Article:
Starting this season, we’re introducing a series titled “Women’s Hockey 101.”
Our goal is to make women’s hockey more accessible for everyone, from brand new fans to seasoned women’s hockey vets. We know a lot of people who want to get into women's hockey but don't know where to start. There are an awful lot of leagues, teams, player, tournaments, etc. to keep up with, and it’s our mission to give you all the basics about everything women’s hockey.
No matter where you are in your women’s hockey fandom, keeping up with everything can be hard, and we want to make your lives easier. Welcome to Women’s Hockey 101!
A brief history of women’s hockey in the NCAA
It was only in 2000 that the National Collegiate Athletic Association officially recognized and sanctioned women’s hockey as an NCAA sport. But that’s not to say women’s college hockey didn’t exist before then.
Brown University is credited with having the first women’s college hockey team, started in 1965, named the Pembroke Pandas. Their first opponent was the men’s junior varsity team who played with brooms.
Cornell University skated on the scene next in 1971, followed by Yale in 1975. Other Ivy League schools as well as University of Minnesota-Duluth and University of New Hampshire formed teams in the following years.
In 1976, Brown hosted the first Ivy League women’s ice hockey tournament between Yale, Cornell, and Princeton. Cornell won.
In 1997, women’s ice hockey took another step closer to the version we know today. Funded by the US Olympic Committee, the American Women’s College Hockey Alliance was formed. Along with it came the first iteration of a national championship game and also the Patty Kazmaier Award, awarded to the top female hockey player in the nation. New Hampshire won the first national championship game, though it's not technically counted in the national championship tally.
In 1999, the Western Collegiate Hockey Association (WCHA) joined the ECAC in an attempt to have the NCAA sanction women’s hockey for the 2000-2001 season.
The Minnesota-Duluth Bulldogs won the first official National Championship, setting off a reign of 13 straight WCHA champions.
Hockey East and College Hockey America would join in 2002, rounding out NCAA Division 1 women’s hockey as we know it today.
Women’s college hockey today
Today there are 36 teams in NCAA Division 1 women’s hockey, spread across four conferences with one independent team.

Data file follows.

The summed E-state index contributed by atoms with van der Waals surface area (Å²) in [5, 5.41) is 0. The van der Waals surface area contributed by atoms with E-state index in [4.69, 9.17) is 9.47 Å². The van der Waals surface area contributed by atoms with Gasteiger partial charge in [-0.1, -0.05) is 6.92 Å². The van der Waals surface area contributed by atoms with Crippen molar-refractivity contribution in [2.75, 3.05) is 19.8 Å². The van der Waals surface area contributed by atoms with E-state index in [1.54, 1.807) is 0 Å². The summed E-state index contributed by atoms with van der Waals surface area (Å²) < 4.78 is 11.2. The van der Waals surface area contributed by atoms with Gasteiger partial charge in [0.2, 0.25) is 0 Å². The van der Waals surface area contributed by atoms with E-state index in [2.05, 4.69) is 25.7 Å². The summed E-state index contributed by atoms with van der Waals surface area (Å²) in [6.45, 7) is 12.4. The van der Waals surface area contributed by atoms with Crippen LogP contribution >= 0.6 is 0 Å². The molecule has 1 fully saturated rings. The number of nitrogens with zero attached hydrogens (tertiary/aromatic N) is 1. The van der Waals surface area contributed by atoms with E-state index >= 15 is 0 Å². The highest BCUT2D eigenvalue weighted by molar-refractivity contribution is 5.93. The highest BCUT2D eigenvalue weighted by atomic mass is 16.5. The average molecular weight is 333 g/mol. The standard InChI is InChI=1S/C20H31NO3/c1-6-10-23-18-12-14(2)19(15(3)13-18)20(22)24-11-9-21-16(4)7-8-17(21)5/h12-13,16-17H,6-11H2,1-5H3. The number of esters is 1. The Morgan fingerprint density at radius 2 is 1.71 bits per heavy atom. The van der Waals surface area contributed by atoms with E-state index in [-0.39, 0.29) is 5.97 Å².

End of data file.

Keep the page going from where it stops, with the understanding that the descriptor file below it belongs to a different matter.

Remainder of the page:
There is not a lot of conference movement frequently. The biggest changes came after the 2016-17 season when North Dakota folded their women’s hockey team. In 2018-19, Holy Cross joined Hockey East.
Each conference has its own playoffs to crown a champion and each conference champions gets an automatic bid into the national tournament. The other four at-large spots are filled according to Pairwise Rankings. The slightly ambiguous equation takes into account results versus common opponents, head-to-head competition, and Ratings Percentage Index (another equation that factors in a team’s record, their opponents’ winning percentage, and their opponents’ opponents’ winning percentage).
The national tournament is officially called the “National Collegiate Women’s Ice Hockey Championship.” This differs from other NCAA sports, such as men’s hockey, because in women’s hockey there is no Division II tournament. According to NCAA rules, if there’s no D-II tournament those teams compete as D-I members. However, to be eligible for the National Championship tournament a team must schedule 20 games against D-I and II teams, not Division III teams. Most of the D-II and D-I independent teams play against D-III teams making them ineligible. But, in 2017-18, a “scheduling alliance” was formed with six independent teams in order to create what BC Interruption calls a “pseudo-conference.” (You can read more about this in our 5 storylines to watch heading into the ‘17 season article).
Back to the tournament itself. It is a single elimination, three round tournament. The first round is played at campus sites. The four teams that emerge move on the Frozen Four, played at a predetermined location over a weekend. Usually, there is a day between the semifinals and the finals.